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Egypt First

Under Sisi, Cairo Is Going Its Own Way

Sisi speaks to the press after a meeting with Putin, December 2017. Reuters

In November 2017, Saudi Crown Prince Mohammad bin Salman (MbS) launched an impulsive bid to isolate Iran by forcing the resignation of Lebanese Prime Minister Saad Hariri during a visit by the latter to Riyadh. The Crown Prince was counting on the support of his Sunni Arab allies, but one notable Arab country abstained. Instead of backing its key regional benefactor, Egypt immediately aligned itself with French efforts to broker a diplomatic solution, hosting Hariri in Cairo and championing his return to Lebanon as prime minister. Egypt’s stance, focused on “the importance of preserving Lebanon’s stability and elevating Lebanon’s national interests,” struck a discordant note with Riyadh’s recent “with us or against us” attempts to reorder the Middle East along Manichean lines between itself and Tehran.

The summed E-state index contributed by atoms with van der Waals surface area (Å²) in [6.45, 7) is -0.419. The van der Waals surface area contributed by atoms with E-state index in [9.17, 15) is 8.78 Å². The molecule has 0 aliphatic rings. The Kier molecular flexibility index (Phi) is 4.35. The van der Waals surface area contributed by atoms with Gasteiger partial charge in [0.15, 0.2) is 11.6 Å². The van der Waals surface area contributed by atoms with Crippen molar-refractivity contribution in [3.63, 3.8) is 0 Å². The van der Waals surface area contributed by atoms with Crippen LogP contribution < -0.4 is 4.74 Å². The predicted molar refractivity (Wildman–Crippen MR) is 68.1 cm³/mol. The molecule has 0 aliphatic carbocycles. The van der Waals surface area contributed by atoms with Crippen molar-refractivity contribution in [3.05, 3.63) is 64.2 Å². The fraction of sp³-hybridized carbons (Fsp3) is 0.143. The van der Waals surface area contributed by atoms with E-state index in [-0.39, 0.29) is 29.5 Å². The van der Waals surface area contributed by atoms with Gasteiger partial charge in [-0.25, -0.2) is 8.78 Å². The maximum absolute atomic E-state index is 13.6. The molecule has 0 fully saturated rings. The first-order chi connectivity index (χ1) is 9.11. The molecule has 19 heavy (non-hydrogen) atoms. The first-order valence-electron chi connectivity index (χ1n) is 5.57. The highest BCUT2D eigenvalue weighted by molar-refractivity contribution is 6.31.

Hariri was not the only high-profile visitor to Cairo to raise concerns among Egypt’s longtime patrons: on December 11, Russian President

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